Constant, George M. MAGA 2000-2011
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By Joseph Wallace, M. A.
of the Springfield Bar
The S. J. Clarke Publishing Co., Chicago, IL

Page 661

GEORGE M. CONSTANT. - George M. Constant has been engaged in the harness business in Riverton for a quarter of a century. He was born in Clear Lake township, January 31, 1844, on the old family homestead. His father, Hon. Rozen H. Constant, was a native of Clark county Kentucky, born July 8, 1809, and the grandfather, Isaac Constant, also first opened his eyes to the light of day in Clark county. The family is of German lineage and was established in Kentucky at a very early epoch in the history of that state. Rezeia Constant was there reared and he married Abigail Constant, a cousin. He devoted his attention to farming for several years in Clark county and then came to Illinois soon after his marriage, arriving in the fall of 1830, so that he lived here at the time that the great snowfall became a fact in the history of the county that is now most memorable. In Clear Lake township he entered a half section of land, a part of which was covered with timber, but clearing away the trees he plowed his land and in course of time developed a good farm. As his financial resources permitted he also bought more land and eventually became the owner of several hundred acres. Upon his farm he reared his family and spent his remaining days. He was a man of prominence and influence, well fitted to mold public opinion and to shape public action, for he earnestly desired the best interests of his community and put forth effective effort in behalf of upbuilding and improvement. He was elected a member of the state legislature and served during the session of 1846-7. He was also commissioner of the county and filled the position of justice of the peace for a number of years. A man of education he engaged in teaching in Kentucky in early life and his course was marked by mental advancement that well qualified him for the position of leadership which was accorded him by his fellow townsmen. In the Black Hawk war he served as a soldier, being a member of the same regiment to which Abraham Lincoln belonged. He went to battle as a lieutenant and was afterward promoted to captain, thus commanding his company. For long years he was an honored and respected citizen of Sangamon county and his death occurred in April, 1889, when he had reached the age of almost eighty years. His wife passed away in 1846 and he afterward married Mrs. Mary L. Halbert, a widow, who had three children by her first marriage and three by her second.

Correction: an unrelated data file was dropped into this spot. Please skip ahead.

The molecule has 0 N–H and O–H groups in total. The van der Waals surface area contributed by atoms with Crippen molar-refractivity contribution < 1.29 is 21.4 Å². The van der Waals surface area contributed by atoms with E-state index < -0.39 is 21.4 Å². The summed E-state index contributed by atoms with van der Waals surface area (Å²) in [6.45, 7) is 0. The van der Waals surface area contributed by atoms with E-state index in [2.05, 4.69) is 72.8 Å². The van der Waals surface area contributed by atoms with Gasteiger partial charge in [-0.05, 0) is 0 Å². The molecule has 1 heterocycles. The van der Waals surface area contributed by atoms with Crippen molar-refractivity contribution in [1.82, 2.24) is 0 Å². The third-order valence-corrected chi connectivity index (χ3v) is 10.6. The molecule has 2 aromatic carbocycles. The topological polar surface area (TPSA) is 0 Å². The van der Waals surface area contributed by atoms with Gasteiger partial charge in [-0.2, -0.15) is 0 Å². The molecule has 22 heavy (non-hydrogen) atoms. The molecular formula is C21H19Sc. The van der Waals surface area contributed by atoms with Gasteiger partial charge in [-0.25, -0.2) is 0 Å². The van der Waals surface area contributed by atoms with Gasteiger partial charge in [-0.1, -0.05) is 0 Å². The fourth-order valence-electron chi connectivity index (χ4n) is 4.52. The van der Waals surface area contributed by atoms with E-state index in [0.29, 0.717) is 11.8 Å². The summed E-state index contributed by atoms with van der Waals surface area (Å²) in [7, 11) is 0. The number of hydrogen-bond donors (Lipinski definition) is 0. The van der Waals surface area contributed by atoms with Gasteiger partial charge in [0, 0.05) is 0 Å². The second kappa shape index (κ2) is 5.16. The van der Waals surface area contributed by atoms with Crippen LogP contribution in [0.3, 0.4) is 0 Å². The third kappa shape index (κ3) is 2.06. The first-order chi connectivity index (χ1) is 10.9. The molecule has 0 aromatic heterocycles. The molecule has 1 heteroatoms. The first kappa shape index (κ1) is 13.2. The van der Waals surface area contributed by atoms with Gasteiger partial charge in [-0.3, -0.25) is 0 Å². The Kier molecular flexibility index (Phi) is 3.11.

George M. Constant was one of the family of three sons and five daughters. One son and one daughter are yet living and of his three halfsisters two yet survive. One brother, Alfred S., now deceased, reached manhood, became a soldier of Company 1, One Hundred and Fourteenth Illinois Infnatry, and received an honorable discharge for disability. His living sister is Mrs. Sarah A. Grubb, of Springfield. His half-sisters are Cordelia H., the wife of H. R. Riddle, of Mechanicsburg, and Sabra G., the wife of R. 0. Riddle, a farmer of Clear Lake township.

George M. Constant was reared under the parental roof and attended the public schools. He enlisted in 1862 for three months' service as a member of Company F, Seventieth Illinois Infantry and was drilled at Camp Butler, where he was also engaged in guarding rebel prisoners. He later went south with prisoners to Vicksburg and at the close of the war he was honorably discharged and mustered out at Alton, Illinois. After his return home he resumed work on the farm.

Mr. Constant was married in 1865, in this county, to Margaret E. Bales, who was born in Madison county, Ohio, a daughter of Moses Bales, whose birth occurred in Virginia, whence he removed to the Buckeye state. On coming to Illinois, he located first near Williamsville and afterward in Clear Lake township, where Mrs. Constant was largely reared and educated. After his marriage Mr. Constant continued farming with his father for a year or two and then rented land near the old homestead for about three years. In 1869 he removed to Mason City, Illinois, where he was engaged in general business, but eventually turned his attention to the harness trade, remaining there until the spring of 1880. On the expiration of that period he sold out and removed to Springfield, where he continued until the fall of 1881. In August of that year he came to Riverton, where he established a harness shop and has since carried on business. He and his wife established a hotel in 1890 and this they have since conducted. Mrs. Constant is practically the proprietor and gives her personal supervision to the conduct of the business, while Mr. Constant manages his harness and saddlery store. Unto this worthy couple have been born two children, who are yet living: C. G., who is married and is assistant superintendent of a coal company at Coal City, Illinois, and has five children, and Pearl Constant, who is married and has a daughter, Emma, who is a bright little child and the life and joy of the Constant homestead. Our subject and his wife also lost two children in early childhood, Charles and Fred.

A stanch Republican, he cast his first presidential vote for Grant in 1868. He has been a member of the village board, also of the school board and for four years he served as postmaster of Riverton under appointment of President McKinley. He is a member of the Modern Woodman, also of the Grand Army of the Republic, and has been adjutant of his post for several years. He has also been its commander and he enjoys the highest esteem of his old comrades who wore the blue when the nation was in peril.

1904 Index